If you didn’t know any better, you’d never guess that it was the middle of winter. Perhaps more significantly, you’d never guess that the site of the most horrific atrocity in modern history was only a few hundred meters up the road.
The image above represents as close to the camp as Google Street View will go before it ducks left onto another unassuming street in Oświęcim, probably because the Google employer on the day was faced with the prospect of driving this thing right up to the gates of a death camp memorial and thought far better of it:
As we walked down this visage of rural township perfection, the quiet was reminded of something I heard long ago. An urban legend of sorts.
I gestured to Mike to stand still for a minute.
“Shhh… just listen.”
Well, what do you know? It turned out, at least from my one-time observation, that the legend was true: birds do not sing in Auschwitz.
I noted this with Mike, and we carried on, trying to catch one let slip with a little tune but to no avail. We casually debated whether this was really due to the implication that evil permeated the place, or simply because the geology meant there was an incidental lack of birds.
I did, however, see a dog sitting on the other side of a picket fence. It watched us with indifference.
“Even the dogs are silent in Auschwitz,” I observed. The dog looked at me with sad eyes.
I leant over the fence to give it a pat on the head. It was a somewhere between the moment of it being docile and transforming into a rabid hound of hell that I realised I was about to lose my right hand.
I rescinded it, and not a moment too soon, from its gnashing jaws.
“Scratch that,” I panted, having a minor coronary. “The dogs are not silent in Auschwitz.”
Leaving the snarling dog to enjoy its afternoon, we pressed onwards. It was only a little further before we saw it in unavoidably plain sight: the ghastly spectre of Auschwitz-Birkenau’s main entrance, dominating the horizon.
We stood for a minute in somber reflection of just how domineering that vision was.
“Can you imagine living there?” I finally said, pointing at one of the houses at the end of the street. “Imagine opening your curtains and seeing that every morning.” I then said, pointing back towards Auschwitz. The residential street previously pictured did indeed extend right the way up to the camp’s grounds, which must be weird; you look out of your East window, and it’s just your neighbours. Look out of your West windows? Oh, hello! Auschwitz-Birkenau concentration camp here! Don’t mind me!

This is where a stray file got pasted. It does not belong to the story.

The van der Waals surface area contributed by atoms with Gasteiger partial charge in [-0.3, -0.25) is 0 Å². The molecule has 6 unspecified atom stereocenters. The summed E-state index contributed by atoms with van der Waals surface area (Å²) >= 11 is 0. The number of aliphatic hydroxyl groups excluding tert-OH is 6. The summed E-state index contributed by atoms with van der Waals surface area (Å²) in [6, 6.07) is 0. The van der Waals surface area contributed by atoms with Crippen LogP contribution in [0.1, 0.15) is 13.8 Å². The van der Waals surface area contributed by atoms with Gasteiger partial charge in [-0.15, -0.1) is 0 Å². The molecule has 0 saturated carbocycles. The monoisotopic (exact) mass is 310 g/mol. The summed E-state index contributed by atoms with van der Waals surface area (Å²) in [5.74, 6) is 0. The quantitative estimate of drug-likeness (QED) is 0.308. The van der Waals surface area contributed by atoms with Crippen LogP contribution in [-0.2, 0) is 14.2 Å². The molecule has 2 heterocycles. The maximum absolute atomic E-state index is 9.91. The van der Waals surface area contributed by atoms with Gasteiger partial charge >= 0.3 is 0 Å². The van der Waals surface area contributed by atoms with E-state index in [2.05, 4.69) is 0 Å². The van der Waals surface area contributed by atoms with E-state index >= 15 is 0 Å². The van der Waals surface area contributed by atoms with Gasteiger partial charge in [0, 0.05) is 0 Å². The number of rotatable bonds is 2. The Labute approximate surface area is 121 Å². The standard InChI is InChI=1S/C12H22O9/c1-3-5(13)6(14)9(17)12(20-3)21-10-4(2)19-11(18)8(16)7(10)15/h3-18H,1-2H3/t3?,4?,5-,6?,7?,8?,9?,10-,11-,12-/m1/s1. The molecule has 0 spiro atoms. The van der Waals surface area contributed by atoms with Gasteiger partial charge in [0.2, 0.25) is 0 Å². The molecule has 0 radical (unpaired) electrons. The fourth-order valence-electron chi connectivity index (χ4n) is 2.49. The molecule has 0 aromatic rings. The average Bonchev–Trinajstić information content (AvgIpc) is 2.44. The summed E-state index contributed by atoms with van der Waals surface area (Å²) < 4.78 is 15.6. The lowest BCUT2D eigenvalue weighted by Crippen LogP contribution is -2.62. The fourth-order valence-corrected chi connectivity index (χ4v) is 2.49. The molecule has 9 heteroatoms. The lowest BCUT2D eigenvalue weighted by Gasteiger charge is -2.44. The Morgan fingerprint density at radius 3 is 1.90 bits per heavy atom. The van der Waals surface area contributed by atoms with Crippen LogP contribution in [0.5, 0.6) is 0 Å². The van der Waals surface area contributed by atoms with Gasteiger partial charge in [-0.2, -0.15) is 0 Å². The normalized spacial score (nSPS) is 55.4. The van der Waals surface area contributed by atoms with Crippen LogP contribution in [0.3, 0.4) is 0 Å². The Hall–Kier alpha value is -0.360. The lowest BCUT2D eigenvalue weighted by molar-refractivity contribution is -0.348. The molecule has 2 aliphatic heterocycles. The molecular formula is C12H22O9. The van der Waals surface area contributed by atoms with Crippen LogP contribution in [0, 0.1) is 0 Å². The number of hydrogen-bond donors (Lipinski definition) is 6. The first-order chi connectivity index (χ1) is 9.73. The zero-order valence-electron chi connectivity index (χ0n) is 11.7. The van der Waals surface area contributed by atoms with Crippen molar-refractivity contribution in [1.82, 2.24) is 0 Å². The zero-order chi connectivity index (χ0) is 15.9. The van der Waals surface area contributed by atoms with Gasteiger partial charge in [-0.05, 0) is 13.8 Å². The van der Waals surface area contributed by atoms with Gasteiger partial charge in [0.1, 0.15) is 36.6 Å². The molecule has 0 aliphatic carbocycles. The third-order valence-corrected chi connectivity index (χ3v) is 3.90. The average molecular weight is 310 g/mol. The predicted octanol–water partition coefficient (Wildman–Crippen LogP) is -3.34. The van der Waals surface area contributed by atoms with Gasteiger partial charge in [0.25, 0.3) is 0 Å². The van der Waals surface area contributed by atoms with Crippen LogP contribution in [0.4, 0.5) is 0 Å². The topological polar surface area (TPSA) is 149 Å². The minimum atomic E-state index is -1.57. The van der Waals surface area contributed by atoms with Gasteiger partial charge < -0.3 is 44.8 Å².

Mike shrugged. “I bet the property prices are rather affordable,” he remarked, tapping the side of his nose.
“Are you sure you’re not Jewish?” I replied. We both shared a highly inappropriate laugh.
On a serious note, I’d like to reiterate that Mike is not, in fact, Jewish. And neither am I. As such, we verbally promised to each other beforehand not to ascribe too much personal significance to this pilgrimage, and really, I don’t think anything remotely describable as a ‘pilgrimage’ has been conducted in such an impromptu and hungover manner.
We had no skin in the game, as they say. Out of respect, we were not to act as grief tourists; this was not our story, and were not to pretend like it was. We would go in as outsiders, learn as much as we could, then leave.
It’s a promise I will repeat here as I describe the visit. I’m very aware that my writing can be prone to hyperbole, but that’s neither fair nor required here.
So let me just say this: despite our best intentions otherwise, neither Mike nor I could help but feel the weight; to visit Auschwitz-Birkenau is to feel a burden that transcends both racial boundaries and the passage of time.
We both remarked, independent of one another, that the sense of foreboding as we walked along that notorious section of railway toward the gate made the very air around us feel heavier.
I stood on the rail line, which is remarkably well preserved and, given its history of ferrying masses of people to their end like Charon over the River Styx, every bit as haunting as you can imagine. I hated being near the thing – it felt too horrible to get a grip on – but the view from the centre of the track leading up to the gate is paradoxically pleasant on an aesthetic level; the symmetry and composition is technically perfect.
“Do you want a picture?”
(Odd to think, but the word ‘selfie’ didn’t exist at the time. I was actually still carrying a wind-up disposable camera for the trip. This was only seven years ago.)
“Not really,” I sighed. “Come on. Let’s go.”
I don’t recall any kind of entry system to the site – I think you just walk straight in through the strangely un-manned main gate – though there are plenty of people charging tourists for a personal tour*, which I’m not sure how I feel about.
The first thing that struck me is how gigantic the camp is. I guess I’d never previously given any thought to the size of a site that was fine-tuned to massacre 3,000 people per hour, but it still left an impression.